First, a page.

When I was really struggling with anxiety to the point I was losing sleep and every little thing made me spiral into a worry pit, a friend said something that changed everything.

 

In this conversation, I told my friend that I do all the things that should help with anxiety, exercise, meditation, eating well, counseling, and the list goes on.

 

My friend then said, “Cat, medication is just another coping skill.”

 

When she said that, it changed everything. I had never thought of it that way. 

 

Do you mean to tell me that what I had seen as an easy way out this whole time could be the missing puzzle piece that would allow the other coping skills to work?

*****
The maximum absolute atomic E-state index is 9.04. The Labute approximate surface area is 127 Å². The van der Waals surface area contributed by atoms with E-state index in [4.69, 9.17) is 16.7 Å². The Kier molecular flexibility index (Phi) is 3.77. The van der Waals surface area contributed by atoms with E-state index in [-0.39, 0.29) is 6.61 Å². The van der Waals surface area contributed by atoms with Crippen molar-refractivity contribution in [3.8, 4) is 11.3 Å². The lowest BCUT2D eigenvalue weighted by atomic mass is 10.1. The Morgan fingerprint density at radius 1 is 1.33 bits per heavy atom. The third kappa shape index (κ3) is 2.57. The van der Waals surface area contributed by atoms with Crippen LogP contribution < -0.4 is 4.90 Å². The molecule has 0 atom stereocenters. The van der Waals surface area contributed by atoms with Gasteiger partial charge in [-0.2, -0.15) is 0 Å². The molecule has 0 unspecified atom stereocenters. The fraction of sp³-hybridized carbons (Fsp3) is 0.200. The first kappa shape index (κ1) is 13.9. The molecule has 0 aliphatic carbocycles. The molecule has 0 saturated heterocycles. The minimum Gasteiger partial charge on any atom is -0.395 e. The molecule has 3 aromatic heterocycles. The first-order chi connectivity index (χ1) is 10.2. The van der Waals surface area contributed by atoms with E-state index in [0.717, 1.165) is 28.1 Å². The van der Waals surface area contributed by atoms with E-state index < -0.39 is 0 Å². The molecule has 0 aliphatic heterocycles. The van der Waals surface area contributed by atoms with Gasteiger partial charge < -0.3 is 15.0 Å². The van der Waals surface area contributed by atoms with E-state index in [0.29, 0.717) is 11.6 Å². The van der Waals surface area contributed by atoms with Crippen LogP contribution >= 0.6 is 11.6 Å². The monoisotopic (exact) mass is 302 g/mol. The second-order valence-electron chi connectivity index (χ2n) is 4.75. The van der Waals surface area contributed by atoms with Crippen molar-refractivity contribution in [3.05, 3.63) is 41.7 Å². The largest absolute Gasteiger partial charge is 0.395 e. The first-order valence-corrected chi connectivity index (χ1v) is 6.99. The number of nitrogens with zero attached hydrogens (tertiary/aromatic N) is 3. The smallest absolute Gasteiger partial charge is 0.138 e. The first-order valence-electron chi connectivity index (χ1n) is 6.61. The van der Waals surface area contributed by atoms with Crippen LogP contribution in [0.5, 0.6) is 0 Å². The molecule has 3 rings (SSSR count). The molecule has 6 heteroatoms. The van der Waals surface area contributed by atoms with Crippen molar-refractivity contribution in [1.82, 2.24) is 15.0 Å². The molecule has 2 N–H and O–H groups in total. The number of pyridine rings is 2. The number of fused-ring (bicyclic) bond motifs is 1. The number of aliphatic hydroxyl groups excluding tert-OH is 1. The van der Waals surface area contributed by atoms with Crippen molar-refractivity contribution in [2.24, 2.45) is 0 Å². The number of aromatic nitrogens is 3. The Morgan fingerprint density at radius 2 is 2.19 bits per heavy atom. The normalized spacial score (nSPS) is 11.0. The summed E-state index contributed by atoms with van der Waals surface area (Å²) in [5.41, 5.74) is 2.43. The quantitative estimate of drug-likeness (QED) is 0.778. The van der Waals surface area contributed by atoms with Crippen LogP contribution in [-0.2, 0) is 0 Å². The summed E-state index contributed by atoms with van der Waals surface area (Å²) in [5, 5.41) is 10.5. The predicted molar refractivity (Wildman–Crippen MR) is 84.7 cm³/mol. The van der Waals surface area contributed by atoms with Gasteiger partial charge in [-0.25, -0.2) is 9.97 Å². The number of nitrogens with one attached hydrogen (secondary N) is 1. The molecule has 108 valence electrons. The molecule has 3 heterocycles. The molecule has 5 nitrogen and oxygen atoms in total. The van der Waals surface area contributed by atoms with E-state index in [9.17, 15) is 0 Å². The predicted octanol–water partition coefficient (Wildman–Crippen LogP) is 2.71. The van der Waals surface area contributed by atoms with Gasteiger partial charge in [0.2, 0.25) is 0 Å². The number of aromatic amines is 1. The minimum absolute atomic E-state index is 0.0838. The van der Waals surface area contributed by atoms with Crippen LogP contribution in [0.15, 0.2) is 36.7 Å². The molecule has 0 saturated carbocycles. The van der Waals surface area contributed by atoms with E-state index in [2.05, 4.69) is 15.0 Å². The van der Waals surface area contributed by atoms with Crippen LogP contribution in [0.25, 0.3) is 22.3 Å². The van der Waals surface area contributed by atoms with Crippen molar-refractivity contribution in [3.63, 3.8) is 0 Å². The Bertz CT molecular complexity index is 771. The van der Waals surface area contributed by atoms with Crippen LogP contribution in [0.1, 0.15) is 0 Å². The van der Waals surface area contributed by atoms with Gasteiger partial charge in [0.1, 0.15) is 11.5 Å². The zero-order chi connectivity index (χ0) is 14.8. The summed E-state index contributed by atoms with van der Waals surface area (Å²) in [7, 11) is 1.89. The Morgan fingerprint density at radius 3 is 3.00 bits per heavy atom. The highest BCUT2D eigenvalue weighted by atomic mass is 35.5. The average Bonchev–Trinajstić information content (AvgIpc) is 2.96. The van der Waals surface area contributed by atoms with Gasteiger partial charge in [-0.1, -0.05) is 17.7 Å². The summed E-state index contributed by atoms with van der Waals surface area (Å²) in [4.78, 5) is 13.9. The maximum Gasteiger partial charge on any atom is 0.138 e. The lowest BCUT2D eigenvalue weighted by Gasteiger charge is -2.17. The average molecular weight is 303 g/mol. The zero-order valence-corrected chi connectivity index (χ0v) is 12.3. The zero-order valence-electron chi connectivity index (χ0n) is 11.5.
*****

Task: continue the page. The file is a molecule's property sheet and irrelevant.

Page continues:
That is when I realized the medication equation. When you are exhausting yourself trying to cope with anxiety and nothing changes, medication can help those pieces fall into place. 

 

 

Without medication, my efforts were like swimming against a riptide. 

A person's hand reaching out of the water represents the feeling of trying to reduce anxiety without proper medication management. Teens with anxiety sometimes need the help of medication for counseling to have a positive effect. Anxiety can feeling like you are drowning or swimming against a riptide. Therapy for teens in Metaire, LA can help.

The Doctor's Visit

With that change in perspective, I decided to make an appointment with a psychiatrist. After all, meeting with the doctor did not mean I HAD to do anything. I could simply gather more information. 

 

Long story short, after speaking with the psychiatrist, I decided to try a low dose of Zoloft, which is an anti-depressant.